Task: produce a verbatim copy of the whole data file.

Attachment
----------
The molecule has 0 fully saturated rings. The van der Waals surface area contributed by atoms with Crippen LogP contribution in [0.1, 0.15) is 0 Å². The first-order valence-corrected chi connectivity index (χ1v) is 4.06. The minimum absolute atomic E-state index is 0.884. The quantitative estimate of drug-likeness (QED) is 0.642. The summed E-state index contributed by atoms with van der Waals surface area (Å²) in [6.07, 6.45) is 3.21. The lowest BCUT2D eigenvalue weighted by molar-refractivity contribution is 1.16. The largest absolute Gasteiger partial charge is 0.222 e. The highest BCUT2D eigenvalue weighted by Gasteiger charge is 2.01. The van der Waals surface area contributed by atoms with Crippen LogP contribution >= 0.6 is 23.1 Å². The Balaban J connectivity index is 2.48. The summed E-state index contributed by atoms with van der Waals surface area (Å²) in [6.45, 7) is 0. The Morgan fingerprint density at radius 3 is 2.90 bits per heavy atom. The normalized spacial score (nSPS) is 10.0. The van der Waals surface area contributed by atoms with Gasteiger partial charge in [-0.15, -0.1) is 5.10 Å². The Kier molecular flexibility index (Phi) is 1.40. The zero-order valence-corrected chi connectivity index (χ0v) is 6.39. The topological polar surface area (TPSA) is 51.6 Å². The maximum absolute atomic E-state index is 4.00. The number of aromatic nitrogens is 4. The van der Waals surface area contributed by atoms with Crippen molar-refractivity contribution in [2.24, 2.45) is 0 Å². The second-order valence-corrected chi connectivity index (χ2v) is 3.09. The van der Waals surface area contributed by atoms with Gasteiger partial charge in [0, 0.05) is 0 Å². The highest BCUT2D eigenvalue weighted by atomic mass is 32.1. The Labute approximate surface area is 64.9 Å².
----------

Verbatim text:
The molecule has 0 fully saturated rings. The van der Waals surface area contributed by atoms with Crippen LogP contribution in [0.1, 0.15) is 0 Å². The first-order valence-corrected chi connectivity index (χ1v) is 4.06. The minimum absolute atomic E-state index is 0.884. The quantitative estimate of drug-likeness (QED) is 0.642. The summed E-state index contributed by atoms with van der Waals surface area (Å²) in [6.07, 6.45) is 3.21. The lowest BCUT2D eigenvalue weighted by molar-refractivity contribution is 1.16. The largest absolute Gasteiger partial charge is 0.222 e. The highest BCUT2D eigenvalue weighted by Gasteiger charge is 2.01. The van der Waals surface area contributed by atoms with Crippen LogP contribution >= 0.6 is 23.1 Å². The Balaban J connectivity index is 2.48. The summed E-state index contributed by atoms with van der Waals surface area (Å²) in [6.45, 7) is 0. The Morgan fingerprint density at radius 3 is 2.90 bits per heavy atom. The normalized spacial score (nSPS) is 10.0. The van der Waals surface area contributed by atoms with Gasteiger partial charge in [-0.15, -0.1) is 5.10 Å². The Kier molecular flexibility index (Phi) is 1.40. The zero-order valence-corrected chi connectivity index (χ0v) is 6.39. The topological polar surface area (TPSA) is 51.6 Å². The maximum absolute atomic E-state index is 4.00. The number of aromatic nitrogens is 4. The van der Waals surface area contributed by atoms with Crippen molar-refractivity contribution in [2.24, 2.45) is 0 Å². The second-order valence-corrected chi connectivity index (χ2v) is 3.09. The van der Waals surface area contributed by atoms with Gasteiger partial charge in [0, 0.05) is 0 Å². The highest BCUT2D eigenvalue weighted by atomic mass is 32.1. The Labute approximate surface area is 64.9 Å².